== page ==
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It's interesting how many people write to me saying that they have reached a retinol “plateau”. It usually takes a few years for this to happen. Initially they are delighted by the results – retin A works very quickly to give a clearer, brighter looking complexion. But over time there is a cost and that can be a heavy one of thinner, duller and more fragile skin. So if you are thinking about starting out with retinols, it’s good to understand what you are getting in to. And if you shy away or want to wean yourself off retinols, what would be a good alternative regimen? Since this is one of the FAQs in my email box, I thought it would be worth sharing in a post.
Retinol is vitamin A in its whole molecule form, which can be broken down into thousands of smaller components, including retinoic acid (or tretinoin, the active ingredient in Renova and retin-A). Doctors tend to prescribe retinols because there’s a ton of research on them and patients (if they don’t find them too irritating – I’ll come back to this in a moment) tend to be happy with the results. But it is important to understand how those results come about.
Vitamin A itself does not have a direct effect on skin, but is only effective after specialized enzymes in the skin cells convert it into retinoic acid (tretinoin). Retinoic acid facilitates communication between cells, encouraging aging cells to turnover. This repeated shedding of the upper dermal layer forces the skin to produce new cells. These new cells look a lot better than the old ones, but they come a price.
The downsides of heavy duty exfoliation include thinning skin. Although new cells are facilitated by the retinoic acid, it may be that the Hayflick Limit (the number of times skin can regenerate itself before reaching its limit, at 52 times), is being speeded up. Certainly, many of the women that write to me report that after years of retinol, their skin seems thinner, duller and more delicate. There are other issues to consider as well, such as irritation – redness, scaling and itching are relatively common – and severe allergic reactions that can include blurred vision (see Junko’s post on her experience with tretinoin). Propensity to sunburn is also increased. And then there is the not insignificant issue that retinol has been shown to produce excess free radicals.
So what are the alternatives?
A more gentle approach to exfoliation is a good place to start. Glycolic acid will brighten the complexion considerably. It exfoliates by reacting with the upper layer of the epidermis, weakening the binding properties of the lipids that hold the dead skin cells together. The stronger the concentration, the more there is a likelihood of irritation and sensitivity to sunlight. For ideas for effective but gentle glycolic products, see our 2011 Five Best. You have to experiment with how often you need to use a glycolic product, but a general guideline would be 2-3 times a week to begin with and once you start to see a marked improvement, you can cut down to once a week (twice at most).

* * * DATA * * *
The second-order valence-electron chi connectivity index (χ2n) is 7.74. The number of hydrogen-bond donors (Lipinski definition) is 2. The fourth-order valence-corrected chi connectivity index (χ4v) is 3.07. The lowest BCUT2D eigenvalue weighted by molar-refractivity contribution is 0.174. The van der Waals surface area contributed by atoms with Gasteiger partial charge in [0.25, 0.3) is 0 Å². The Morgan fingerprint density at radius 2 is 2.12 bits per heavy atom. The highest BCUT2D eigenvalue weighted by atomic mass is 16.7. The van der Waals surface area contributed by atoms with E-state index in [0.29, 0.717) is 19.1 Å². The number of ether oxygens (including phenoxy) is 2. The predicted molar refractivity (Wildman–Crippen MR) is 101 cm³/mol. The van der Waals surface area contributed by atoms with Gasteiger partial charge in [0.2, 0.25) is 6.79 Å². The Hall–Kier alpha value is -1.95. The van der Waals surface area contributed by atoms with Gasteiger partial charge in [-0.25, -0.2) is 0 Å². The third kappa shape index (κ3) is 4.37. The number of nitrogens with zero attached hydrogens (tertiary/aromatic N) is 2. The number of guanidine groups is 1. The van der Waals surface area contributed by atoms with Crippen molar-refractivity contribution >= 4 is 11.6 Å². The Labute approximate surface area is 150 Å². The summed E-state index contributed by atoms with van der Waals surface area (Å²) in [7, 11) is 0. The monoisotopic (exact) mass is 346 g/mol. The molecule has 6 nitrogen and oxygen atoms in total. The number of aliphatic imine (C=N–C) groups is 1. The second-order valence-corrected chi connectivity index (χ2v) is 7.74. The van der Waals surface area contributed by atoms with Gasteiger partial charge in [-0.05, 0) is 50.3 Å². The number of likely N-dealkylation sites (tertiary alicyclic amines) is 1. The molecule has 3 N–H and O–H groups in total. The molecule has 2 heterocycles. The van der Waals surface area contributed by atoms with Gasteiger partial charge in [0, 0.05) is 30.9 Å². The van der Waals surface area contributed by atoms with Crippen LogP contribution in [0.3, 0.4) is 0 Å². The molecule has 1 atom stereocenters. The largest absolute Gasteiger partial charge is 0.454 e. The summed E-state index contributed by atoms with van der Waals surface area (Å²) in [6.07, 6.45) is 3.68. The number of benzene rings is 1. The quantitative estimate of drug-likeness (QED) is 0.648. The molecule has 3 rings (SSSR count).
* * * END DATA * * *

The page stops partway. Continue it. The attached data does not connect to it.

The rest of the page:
I often recommend Your Best Face Restore for weaning off retinol and typically users say that it helps their skin calm down considerably. Although there are mixed reports on whether it brightens the skin post retinol (read Erica’s experience of discontinuing retin A and trying out Restore). I haven’t used retinol, but I do consistently find Restore to be both soothing and revitalizing.
Arbutin is one of the key ingredients in Restore and is worth looking out for if skin lightening is your goal. A natural source of arbutin is bearberry, which can be found in John Masters Organics’ mist and in La Vie Celeste’s glycolic mask and moisturizer. Recovering retinol users could also think about gravitating towards a good vitamin C product for brightening and help with hyperpigmentation. Nutra-Lift does a very good value one, Maximum C (1oz for $34 in the TIA shop) and at the other end of the spectrum there is E’shee’s ($117 in the TiA shop), which is super stable and very gentle (I just recently started using it again and I am loving it). There’s also a mid-range ($85 in the TIA shop) one called Collametics.
Also worth incorporating is hyaluronic acid to help combat dryness. Note that straight up hyaluronic acid tends not to work in dry climates (it works by pulling in and retaining moisture) and should be used with other things. But products with a decent dose of hyaluronic acid (see our Five Best for some recommendations) help plump out the skin and a spate of supporting research has recently made it the darling of dermatologists – so at least you and your doc will have something to agree on again.